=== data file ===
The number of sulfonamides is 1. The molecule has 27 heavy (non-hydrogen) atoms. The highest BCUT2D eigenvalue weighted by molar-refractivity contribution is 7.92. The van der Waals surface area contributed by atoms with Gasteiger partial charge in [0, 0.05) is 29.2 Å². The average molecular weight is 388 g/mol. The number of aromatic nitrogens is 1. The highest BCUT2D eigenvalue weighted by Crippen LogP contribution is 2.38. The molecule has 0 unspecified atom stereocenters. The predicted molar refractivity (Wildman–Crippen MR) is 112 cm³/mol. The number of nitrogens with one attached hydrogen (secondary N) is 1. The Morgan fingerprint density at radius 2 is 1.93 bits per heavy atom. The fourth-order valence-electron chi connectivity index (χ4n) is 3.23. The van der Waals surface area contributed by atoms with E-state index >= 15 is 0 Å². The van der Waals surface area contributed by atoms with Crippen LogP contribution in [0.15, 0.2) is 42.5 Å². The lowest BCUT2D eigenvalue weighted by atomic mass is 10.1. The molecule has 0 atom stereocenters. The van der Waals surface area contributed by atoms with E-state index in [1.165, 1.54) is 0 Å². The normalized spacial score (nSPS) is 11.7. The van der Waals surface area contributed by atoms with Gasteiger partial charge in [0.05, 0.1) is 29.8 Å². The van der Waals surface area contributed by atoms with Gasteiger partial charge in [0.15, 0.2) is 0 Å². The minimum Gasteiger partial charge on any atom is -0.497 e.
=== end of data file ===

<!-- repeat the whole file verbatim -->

The number of sulfonamides is 1. The molecule has 27 heavy (non-hydrogen) atoms. The highest BCUT2D eigenvalue weighted by molar-refractivity contribution is 7.92. The van der Waals surface area contributed by atoms with Gasteiger partial charge in [0, 0.05) is 29.2 Å². The average molecular weight is 388 g/mol. The number of aromatic nitrogens is 1. The highest BCUT2D eigenvalue weighted by Crippen LogP contribution is 2.38. The molecule has 0 unspecified atom stereocenters. The predicted molar refractivity (Wildman–Crippen MR) is 112 cm³/mol. The number of nitrogens with one attached hydrogen (secondary N) is 1. The Morgan fingerprint density at radius 2 is 1.93 bits per heavy atom. The fourth-order valence-electron chi connectivity index (χ4n) is 3.23. The van der Waals surface area contributed by atoms with E-state index >= 15 is 0 Å². The van der Waals surface area contributed by atoms with Crippen LogP contribution in [0.15, 0.2) is 42.5 Å². The lowest BCUT2D eigenvalue weighted by atomic mass is 10.1. The molecule has 0 atom stereocenters. The van der Waals surface area contributed by atoms with E-state index in [1.165, 1.54) is 0 Å². The normalized spacial score (nSPS) is 11.7. The van der Waals surface area contributed by atoms with Gasteiger partial charge in [0.05, 0.1) is 29.8 Å². The van der Waals surface area contributed by atoms with Gasteiger partial charge in [0.15, 0.2) is 0 Å². The minimum Gasteiger partial charge on any atom is -0.497 e.